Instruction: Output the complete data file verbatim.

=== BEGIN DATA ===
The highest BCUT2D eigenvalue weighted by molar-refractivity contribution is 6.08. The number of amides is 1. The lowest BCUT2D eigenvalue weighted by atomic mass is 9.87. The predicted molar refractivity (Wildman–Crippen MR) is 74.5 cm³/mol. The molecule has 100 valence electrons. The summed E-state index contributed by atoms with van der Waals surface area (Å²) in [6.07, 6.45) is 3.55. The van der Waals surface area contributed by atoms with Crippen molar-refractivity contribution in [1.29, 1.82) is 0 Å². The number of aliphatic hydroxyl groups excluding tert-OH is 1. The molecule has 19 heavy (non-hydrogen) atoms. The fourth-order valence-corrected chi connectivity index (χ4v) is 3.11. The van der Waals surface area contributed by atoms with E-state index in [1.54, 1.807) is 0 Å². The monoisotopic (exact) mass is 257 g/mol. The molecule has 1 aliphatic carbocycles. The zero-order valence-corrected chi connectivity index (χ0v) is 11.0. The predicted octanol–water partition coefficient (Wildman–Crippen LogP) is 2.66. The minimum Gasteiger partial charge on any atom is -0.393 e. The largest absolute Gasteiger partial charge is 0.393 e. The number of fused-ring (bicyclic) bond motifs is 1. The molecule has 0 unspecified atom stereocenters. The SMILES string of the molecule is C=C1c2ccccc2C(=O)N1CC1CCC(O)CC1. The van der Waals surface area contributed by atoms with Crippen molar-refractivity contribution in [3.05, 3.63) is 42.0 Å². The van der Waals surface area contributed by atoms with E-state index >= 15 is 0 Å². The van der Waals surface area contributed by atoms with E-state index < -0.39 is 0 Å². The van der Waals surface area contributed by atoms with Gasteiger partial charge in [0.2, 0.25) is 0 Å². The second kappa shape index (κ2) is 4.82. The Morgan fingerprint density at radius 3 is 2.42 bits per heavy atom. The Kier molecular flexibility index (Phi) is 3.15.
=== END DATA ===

The highest BCUT2D eigenvalue weighted by molar-refractivity contribution is 6.08. The number of amides is 1. The lowest BCUT2D eigenvalue weighted by atomic mass is 9.87. The predicted molar refractivity (Wildman–Crippen MR) is 74.5 cm³/mol. The molecule has 100 valence electrons. The summed E-state index contributed by atoms with van der Waals surface area (Å²) in [6.07, 6.45) is 3.55. The van der Waals surface area contributed by atoms with Crippen molar-refractivity contribution in [1.29, 1.82) is 0 Å². The number of aliphatic hydroxyl groups excluding tert-OH is 1. The molecule has 19 heavy (non-hydrogen) atoms. The fourth-order valence-corrected chi connectivity index (χ4v) is 3.11. The van der Waals surface area contributed by atoms with E-state index in [1.54, 1.807) is 0 Å². The monoisotopic (exact) mass is 257 g/mol. The molecule has 1 aliphatic carbocycles. The zero-order valence-corrected chi connectivity index (χ0v) is 11.0. The predicted octanol–water partition coefficient (Wildman–Crippen LogP) is 2.66. The minimum Gasteiger partial charge on any atom is -0.393 e. The largest absolute Gasteiger partial charge is 0.393 e. The number of fused-ring (bicyclic) bond motifs is 1. The molecule has 0 unspecified atom stereocenters. The SMILES string of the molecule is C=C1c2ccccc2C(=O)N1CC1CCC(O)CC1. The van der Waals surface area contributed by atoms with Crippen molar-refractivity contribution in [3.05, 3.63) is 42.0 Å². The van der Waals surface area contributed by atoms with E-state index >= 15 is 0 Å². The van der Waals surface area contributed by atoms with E-state index < -0.39 is 0 Å². The van der Waals surface area contributed by atoms with Gasteiger partial charge in [0.2, 0.25) is 0 Å². The second kappa shape index (κ2) is 4.82. The Morgan fingerprint density at radius 3 is 2.42 bits per heavy atom. The Kier molecular flexibility index (Phi) is 3.15.